From there on out, there's nothing up until Space 33 where you get one final chance to warp back before fighting Bowser directly for your life. You'll stand on three platforms and your Dice Roll determines how many get knocked out. There is a 50% chance of losing immediately and ending the game, so don't hope too much. In any case, if you manage to survive, it's just one turn until it happens again. Your luck wears down eventually, obviously: 50% goes to 25%, then 12.5%, then 6.25%, then 3.125%... all for a sequential streak's probability, anyways. Mathematically, you are not very likely to win forever.

    In any case, once someone screws up, the game should be over, the winner determined by whoever is farthest. It's pretty much the true test of Mario Party skill in a way: the ability to manipulate luck and win at minigames is expressed here more strongly than anywhere else.


    Bowser's Tower

    Bowser's Tower is basically a minigame gauntlet. There are thirty floors to Bowser's Tower, and on each you can pick from one of two random minigames. When it comes to those two, you should consider several things: which you're best at, the ability of opponents/enemies to interfere, and how luck-based the game is. In any case, you should take the 90-minute estimate the game gives pretty seriously, although there is the ability to save. The only exception to the choosing rule is on every fifth floor (5F, 10F, etc.) you'll play a Boss Minigame. Click the names below to reach details on them.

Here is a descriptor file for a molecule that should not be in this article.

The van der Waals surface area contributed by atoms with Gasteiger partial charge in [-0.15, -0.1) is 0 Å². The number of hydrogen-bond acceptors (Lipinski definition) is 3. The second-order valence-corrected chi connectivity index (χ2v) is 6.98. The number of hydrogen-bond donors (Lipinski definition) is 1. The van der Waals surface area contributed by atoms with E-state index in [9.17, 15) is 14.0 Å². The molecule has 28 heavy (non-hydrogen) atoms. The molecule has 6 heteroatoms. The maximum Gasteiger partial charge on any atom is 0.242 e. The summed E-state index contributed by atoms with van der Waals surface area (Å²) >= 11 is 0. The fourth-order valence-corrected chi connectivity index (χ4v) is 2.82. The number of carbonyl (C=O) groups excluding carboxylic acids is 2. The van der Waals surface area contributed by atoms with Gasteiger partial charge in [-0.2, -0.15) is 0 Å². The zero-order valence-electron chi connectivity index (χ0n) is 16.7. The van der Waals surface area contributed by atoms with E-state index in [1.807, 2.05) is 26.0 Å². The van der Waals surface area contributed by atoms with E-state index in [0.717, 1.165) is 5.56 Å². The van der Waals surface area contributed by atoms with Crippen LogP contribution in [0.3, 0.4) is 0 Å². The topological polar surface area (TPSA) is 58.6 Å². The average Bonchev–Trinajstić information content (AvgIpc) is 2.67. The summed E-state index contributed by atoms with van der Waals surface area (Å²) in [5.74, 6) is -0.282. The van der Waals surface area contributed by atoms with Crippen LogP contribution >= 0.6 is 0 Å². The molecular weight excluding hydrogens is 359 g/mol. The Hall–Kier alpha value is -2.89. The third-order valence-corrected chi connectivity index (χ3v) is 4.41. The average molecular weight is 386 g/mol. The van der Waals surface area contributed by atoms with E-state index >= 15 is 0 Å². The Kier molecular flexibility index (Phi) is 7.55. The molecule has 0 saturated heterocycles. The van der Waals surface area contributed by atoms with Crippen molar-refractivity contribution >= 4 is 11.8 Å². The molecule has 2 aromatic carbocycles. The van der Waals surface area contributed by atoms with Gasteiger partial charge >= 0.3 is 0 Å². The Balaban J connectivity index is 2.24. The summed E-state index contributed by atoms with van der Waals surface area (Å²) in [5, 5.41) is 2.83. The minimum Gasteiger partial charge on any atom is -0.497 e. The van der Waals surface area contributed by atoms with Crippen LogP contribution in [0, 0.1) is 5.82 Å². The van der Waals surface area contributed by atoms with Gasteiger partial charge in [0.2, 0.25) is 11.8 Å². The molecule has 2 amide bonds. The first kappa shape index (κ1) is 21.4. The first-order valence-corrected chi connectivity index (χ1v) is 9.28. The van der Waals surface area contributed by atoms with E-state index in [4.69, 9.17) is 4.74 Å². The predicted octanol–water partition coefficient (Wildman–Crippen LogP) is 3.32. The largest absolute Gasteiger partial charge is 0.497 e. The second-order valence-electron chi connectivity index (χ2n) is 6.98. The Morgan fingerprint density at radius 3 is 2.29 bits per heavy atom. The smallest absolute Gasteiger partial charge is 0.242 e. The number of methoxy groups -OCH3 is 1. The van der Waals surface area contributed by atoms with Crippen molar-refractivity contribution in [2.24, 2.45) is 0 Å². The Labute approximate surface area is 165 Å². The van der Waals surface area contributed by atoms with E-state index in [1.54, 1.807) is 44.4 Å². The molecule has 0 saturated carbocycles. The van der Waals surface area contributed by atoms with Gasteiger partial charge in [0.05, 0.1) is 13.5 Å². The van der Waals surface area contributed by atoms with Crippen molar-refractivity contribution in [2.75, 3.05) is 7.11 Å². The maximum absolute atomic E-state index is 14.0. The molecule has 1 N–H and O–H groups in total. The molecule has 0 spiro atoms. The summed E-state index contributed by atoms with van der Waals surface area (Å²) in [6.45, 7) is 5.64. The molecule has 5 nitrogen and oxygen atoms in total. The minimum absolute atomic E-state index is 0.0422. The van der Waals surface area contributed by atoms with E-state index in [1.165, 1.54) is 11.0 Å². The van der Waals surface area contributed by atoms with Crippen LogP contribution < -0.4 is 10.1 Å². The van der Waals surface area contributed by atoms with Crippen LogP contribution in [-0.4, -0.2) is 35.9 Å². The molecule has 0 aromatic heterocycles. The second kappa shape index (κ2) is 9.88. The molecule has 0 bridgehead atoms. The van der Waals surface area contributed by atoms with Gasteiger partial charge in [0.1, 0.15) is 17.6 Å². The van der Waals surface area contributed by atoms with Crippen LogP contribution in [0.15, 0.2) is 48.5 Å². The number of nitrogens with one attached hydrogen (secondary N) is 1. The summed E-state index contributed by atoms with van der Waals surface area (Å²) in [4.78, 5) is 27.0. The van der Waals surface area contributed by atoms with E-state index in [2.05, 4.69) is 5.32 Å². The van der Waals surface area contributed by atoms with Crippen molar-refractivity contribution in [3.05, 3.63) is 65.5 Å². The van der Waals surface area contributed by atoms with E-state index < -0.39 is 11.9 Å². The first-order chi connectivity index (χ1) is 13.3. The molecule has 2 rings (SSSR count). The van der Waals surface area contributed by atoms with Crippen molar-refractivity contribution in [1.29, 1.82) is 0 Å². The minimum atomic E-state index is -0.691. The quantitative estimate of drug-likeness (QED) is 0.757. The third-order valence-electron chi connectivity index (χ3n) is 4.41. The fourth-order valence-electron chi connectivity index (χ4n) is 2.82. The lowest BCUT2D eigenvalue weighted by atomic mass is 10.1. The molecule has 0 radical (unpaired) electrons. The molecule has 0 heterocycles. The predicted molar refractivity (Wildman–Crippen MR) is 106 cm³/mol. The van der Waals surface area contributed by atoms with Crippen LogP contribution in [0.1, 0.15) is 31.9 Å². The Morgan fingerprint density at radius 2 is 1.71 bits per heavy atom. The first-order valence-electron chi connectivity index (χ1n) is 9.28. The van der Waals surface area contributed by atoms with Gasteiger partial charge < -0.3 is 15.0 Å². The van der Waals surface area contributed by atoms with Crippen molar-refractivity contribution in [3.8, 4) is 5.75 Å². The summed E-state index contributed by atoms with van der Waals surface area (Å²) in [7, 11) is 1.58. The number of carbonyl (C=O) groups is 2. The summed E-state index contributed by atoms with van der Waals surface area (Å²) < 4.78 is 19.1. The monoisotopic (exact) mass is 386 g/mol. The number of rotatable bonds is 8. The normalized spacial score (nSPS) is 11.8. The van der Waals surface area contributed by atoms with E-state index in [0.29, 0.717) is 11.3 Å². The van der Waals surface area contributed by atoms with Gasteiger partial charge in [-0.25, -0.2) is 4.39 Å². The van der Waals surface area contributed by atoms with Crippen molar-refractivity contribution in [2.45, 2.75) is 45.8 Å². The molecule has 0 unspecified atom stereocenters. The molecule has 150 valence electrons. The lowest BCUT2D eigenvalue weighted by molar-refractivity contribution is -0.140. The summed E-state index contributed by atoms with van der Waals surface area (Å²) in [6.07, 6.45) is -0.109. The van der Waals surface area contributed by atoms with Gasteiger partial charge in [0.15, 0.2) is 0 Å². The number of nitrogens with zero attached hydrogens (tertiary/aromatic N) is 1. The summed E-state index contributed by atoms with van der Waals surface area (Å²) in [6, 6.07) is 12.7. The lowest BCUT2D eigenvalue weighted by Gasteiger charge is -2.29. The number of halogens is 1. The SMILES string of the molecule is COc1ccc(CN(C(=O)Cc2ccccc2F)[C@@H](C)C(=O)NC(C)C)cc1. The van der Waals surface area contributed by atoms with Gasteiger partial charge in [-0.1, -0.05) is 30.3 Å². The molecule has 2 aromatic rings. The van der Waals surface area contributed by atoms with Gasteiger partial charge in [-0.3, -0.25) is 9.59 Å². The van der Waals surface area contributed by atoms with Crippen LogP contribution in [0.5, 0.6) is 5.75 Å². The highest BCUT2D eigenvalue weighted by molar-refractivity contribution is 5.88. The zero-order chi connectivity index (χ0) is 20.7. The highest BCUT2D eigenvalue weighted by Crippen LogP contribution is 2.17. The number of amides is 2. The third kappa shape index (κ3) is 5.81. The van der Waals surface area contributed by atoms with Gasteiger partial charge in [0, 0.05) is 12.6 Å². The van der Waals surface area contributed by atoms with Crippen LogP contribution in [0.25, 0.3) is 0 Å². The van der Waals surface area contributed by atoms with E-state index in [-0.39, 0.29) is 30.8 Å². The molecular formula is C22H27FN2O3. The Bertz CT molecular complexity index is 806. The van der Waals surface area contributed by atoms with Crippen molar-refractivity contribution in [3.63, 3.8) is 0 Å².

MinigameFloor of Bowser's Tower
    Goomba Tower Takedown5F
    Chain Chomp's Lava Lunge10F
    Mr. Blizzard's Snow Slalom15F
    King Bob-omb's Court of Chaos20F
    Dry Bowser's Brain Bonk25F
    Bowser's Sky Scuffle30F (top)

    On each floor, you'll meet up with the three opponents with which you'll fight against in the minigame you choose. They are of the Easy/Normal difficulties in most circumstances, growing to Normal as you go along to the sixteenth floor; in later playthroughs of the game, you'll also begin to fight Hard opponents as you near the top. At random, you'll find a block able to remove some or all of them from your opposition, letting clearing the game be easier. (Clearing away three lets you skip the floor.) Additionally, Bowser will at random affect something as you go to the next floor: for example, bring you back to the bottom or make the enemies even harder.

    I think that's about it. As I said before, it's mostly about the minigames. I will note that there are several "quests". After the first playthrough, you can go through it again, but this is only for the purpose of gaining Mario Party Points and unlocking the "Master of Bowser's Tower" in the Memories of the Gallery. That about does it; if you need further help, it's only going to able to be done for the Minigames; see the Quick-Jump for 'em. Here are the specifics on Bowser's Tower unlockables:

    • Bowser Jr.: Playable character and Dhop Memory; finish Bowser's Tower one time
    • Bowser's Tower Tourist: Shop Memory; finish Bowser's Tower once
    • Top Floor!: Unlocks Gallery Memory; finish Bowser's Tower one time
    • Master of Bowser's Tower: Unlocks Gallery Memory; finish Bowser's Tower twice
    • Play 3+ Times: Earn 30,000 Mario Party Points each time for winning after winning twice